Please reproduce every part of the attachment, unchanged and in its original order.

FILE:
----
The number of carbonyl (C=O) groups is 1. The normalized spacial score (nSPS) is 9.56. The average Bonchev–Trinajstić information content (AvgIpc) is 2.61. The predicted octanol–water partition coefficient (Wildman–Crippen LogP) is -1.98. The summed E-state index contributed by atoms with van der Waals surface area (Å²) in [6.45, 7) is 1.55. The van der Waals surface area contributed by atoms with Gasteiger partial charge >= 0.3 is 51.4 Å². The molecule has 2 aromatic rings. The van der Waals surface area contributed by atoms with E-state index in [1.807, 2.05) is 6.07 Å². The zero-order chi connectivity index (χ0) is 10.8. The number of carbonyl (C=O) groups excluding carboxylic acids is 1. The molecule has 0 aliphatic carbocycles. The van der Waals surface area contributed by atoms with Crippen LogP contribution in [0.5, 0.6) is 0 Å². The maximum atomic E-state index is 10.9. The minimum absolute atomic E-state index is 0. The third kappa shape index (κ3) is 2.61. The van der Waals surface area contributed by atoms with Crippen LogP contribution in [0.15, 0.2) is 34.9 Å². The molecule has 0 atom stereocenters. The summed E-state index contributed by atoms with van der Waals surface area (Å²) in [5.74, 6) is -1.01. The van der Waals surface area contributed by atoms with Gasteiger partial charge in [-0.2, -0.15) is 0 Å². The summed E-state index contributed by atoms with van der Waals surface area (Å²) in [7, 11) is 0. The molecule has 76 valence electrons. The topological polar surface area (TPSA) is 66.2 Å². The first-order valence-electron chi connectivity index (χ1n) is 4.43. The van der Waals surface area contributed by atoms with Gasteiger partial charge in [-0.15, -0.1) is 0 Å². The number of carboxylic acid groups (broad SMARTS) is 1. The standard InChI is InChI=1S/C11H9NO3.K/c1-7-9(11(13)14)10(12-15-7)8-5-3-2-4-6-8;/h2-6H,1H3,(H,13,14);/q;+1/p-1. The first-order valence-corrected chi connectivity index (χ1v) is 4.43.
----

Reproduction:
The number of carbonyl (C=O) groups is 1. The normalized spacial score (nSPS) is 9.56. The average Bonchev–Trinajstić information content (AvgIpc) is 2.61. The predicted octanol–water partition coefficient (Wildman–Crippen LogP) is -1.98. The summed E-state index contributed by atoms with van der Waals surface area (Å²) in [6.45, 7) is 1.55. The van der Waals surface area contributed by atoms with Gasteiger partial charge >= 0.3 is 51.4 Å². The molecule has 2 aromatic rings. The van der Waals surface area contributed by atoms with E-state index in [1.807, 2.05) is 6.07 Å². The zero-order chi connectivity index (χ0) is 10.8. The number of carbonyl (C=O) groups excluding carboxylic acids is 1. The molecule has 0 aliphatic carbocycles. The van der Waals surface area contributed by atoms with Crippen LogP contribution in [0.5, 0.6) is 0 Å². The maximum atomic E-state index is 10.9. The minimum absolute atomic E-state index is 0. The third kappa shape index (κ3) is 2.61. The van der Waals surface area contributed by atoms with Crippen LogP contribution in [0.15, 0.2) is 34.9 Å². The molecule has 0 atom stereocenters. The summed E-state index contributed by atoms with van der Waals surface area (Å²) in [5.74, 6) is -1.01. The van der Waals surface area contributed by atoms with Gasteiger partial charge in [-0.2, -0.15) is 0 Å². The summed E-state index contributed by atoms with van der Waals surface area (Å²) in [7, 11) is 0. The molecule has 76 valence electrons. The topological polar surface area (TPSA) is 66.2 Å². The first-order valence-electron chi connectivity index (χ1n) is 4.43. The van der Waals surface area contributed by atoms with Gasteiger partial charge in [-0.15, -0.1) is 0 Å². The number of carboxylic acid groups (broad SMARTS) is 1. The standard InChI is InChI=1S/C11H9NO3.K/c1-7-9(11(13)14)10(12-15-7)8-5-3-2-4-6-8;/h2-6H,1H3,(H,13,14);/q;+1/p-1. The first-order valence-corrected chi connectivity index (χ1v) is 4.43.